According to Coin Metrics, a crypto analytics firm, the combined daily transaction of some of the most private coins, such as Zcash, Monero and Grin, were barely 6% of the total transactions of bitcoin.
Even though bitcoin is a much more transparent currency, crypto users prefer to stick with time-tested currencies rather than following more private and anonymous solutions.
Using slightly more “accountable” currencies can also help igaming companies conduct AML and KYC checks that are helpful in proving to regulators that blockchain casinos such as Cloudbet and Bitcasino are capable of meeting industry standards.
Yet, Coin Metrics was a little crestfallen that users showed a bit of apathy when it comes to privacy. Even though private currencies exist, the company’s report said, users have been slow to adopt them.
Meanwhile, private coins haven’t had the easiest time either. Some Australian exchanges, for example, have been rather belligerent towards anonymous crypto tokens, delisting them en masse. This is affecting currencies such as Monero, which is accepted at casinos like FortuneJack and 1xBit.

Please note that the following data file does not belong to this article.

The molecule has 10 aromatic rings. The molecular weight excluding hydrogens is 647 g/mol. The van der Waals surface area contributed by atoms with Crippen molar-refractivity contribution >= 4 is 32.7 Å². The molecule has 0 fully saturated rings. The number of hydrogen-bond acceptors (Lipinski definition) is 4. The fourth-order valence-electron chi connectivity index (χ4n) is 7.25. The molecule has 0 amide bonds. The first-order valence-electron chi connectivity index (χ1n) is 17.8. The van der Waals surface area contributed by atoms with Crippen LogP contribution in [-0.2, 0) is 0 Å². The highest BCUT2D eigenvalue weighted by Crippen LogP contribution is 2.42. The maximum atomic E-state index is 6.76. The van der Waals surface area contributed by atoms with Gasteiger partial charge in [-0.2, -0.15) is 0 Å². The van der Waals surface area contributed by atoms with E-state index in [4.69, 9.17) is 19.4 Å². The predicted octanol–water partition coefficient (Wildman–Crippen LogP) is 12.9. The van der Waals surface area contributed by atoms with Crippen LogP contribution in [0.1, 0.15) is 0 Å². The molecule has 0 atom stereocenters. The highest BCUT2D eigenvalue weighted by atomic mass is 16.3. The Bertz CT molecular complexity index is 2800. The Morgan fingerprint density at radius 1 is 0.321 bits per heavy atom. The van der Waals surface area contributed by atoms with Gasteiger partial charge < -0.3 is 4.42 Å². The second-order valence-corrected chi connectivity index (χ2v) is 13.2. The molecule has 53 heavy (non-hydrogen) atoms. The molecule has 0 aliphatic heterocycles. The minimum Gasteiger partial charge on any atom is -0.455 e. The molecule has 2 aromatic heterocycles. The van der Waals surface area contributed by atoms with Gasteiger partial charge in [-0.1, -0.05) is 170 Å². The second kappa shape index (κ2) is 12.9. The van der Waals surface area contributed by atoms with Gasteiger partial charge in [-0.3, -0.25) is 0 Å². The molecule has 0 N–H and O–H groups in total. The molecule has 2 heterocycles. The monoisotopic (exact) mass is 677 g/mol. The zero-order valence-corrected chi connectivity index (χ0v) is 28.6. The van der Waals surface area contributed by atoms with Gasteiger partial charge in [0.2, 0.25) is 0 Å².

Solutions such as Monero and Grin both come with unique features that guarantee their privacy, but bitcoin may need a few tweaks to get there first. However, regulatory clarity and possibly a unifying framework are necessary. The IMF recently released a video explaining how cryptocurrencies can be the future of money.
While the trek towards the mainstream has been slow, cryptocurrencies are finally getting the attention they deserve, whether that’s private or public coins.